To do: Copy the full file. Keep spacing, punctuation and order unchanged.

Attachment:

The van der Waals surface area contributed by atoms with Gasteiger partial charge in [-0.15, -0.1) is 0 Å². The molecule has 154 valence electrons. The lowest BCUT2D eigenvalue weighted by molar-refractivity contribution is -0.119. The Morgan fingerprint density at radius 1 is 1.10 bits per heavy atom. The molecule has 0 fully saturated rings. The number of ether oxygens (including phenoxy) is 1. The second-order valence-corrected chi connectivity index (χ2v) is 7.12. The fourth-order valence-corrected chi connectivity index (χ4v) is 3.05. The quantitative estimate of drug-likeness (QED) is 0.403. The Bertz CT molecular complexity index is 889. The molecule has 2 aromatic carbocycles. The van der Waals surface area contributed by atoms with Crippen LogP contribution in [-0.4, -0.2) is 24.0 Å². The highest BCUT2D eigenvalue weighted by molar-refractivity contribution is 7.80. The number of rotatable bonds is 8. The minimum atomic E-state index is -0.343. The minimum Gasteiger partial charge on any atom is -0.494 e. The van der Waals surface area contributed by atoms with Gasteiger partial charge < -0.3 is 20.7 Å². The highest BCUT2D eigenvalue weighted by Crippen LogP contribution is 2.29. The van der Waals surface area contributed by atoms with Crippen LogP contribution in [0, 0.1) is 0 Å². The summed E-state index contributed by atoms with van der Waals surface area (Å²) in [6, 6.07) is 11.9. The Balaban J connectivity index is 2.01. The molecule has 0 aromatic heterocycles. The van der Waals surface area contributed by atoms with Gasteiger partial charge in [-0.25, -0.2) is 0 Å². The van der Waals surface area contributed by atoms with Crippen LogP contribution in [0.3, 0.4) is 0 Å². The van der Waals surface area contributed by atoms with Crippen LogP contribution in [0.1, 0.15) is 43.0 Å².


The van der Waals surface area contributed by atoms with Gasteiger partial charge in [-0.15, -0.1) is 0 Å². The molecule has 154 valence electrons. The lowest BCUT2D eigenvalue weighted by molar-refractivity contribution is -0.119. The Morgan fingerprint density at radius 1 is 1.10 bits per heavy atom. The molecule has 0 fully saturated rings. The number of ether oxygens (including phenoxy) is 1. The second-order valence-corrected chi connectivity index (χ2v) is 7.12. The fourth-order valence-corrected chi connectivity index (χ4v) is 3.05. The quantitative estimate of drug-likeness (QED) is 0.403. The Bertz CT molecular complexity index is 889. The molecule has 2 aromatic carbocycles. The van der Waals surface area contributed by atoms with Crippen LogP contribution in [-0.4, -0.2) is 24.0 Å². The highest BCUT2D eigenvalue weighted by molar-refractivity contribution is 7.80. The number of rotatable bonds is 8. The minimum atomic E-state index is -0.343. The minimum Gasteiger partial charge on any atom is -0.494 e. The van der Waals surface area contributed by atoms with Gasteiger partial charge < -0.3 is 20.7 Å². The highest BCUT2D eigenvalue weighted by Crippen LogP contribution is 2.29. The van der Waals surface area contributed by atoms with Crippen LogP contribution in [0, 0.1) is 0 Å². The summed E-state index contributed by atoms with van der Waals surface area (Å²) in [6, 6.07) is 11.9. The Balaban J connectivity index is 2.01. The molecule has 0 aromatic heterocycles. The van der Waals surface area contributed by atoms with Gasteiger partial charge in [-0.25, -0.2) is 0 Å². The van der Waals surface area contributed by atoms with Crippen LogP contribution in [0.3, 0.4) is 0 Å². The van der Waals surface area contributed by atoms with Crippen LogP contribution in [0.1, 0.15) is 43.0 Å².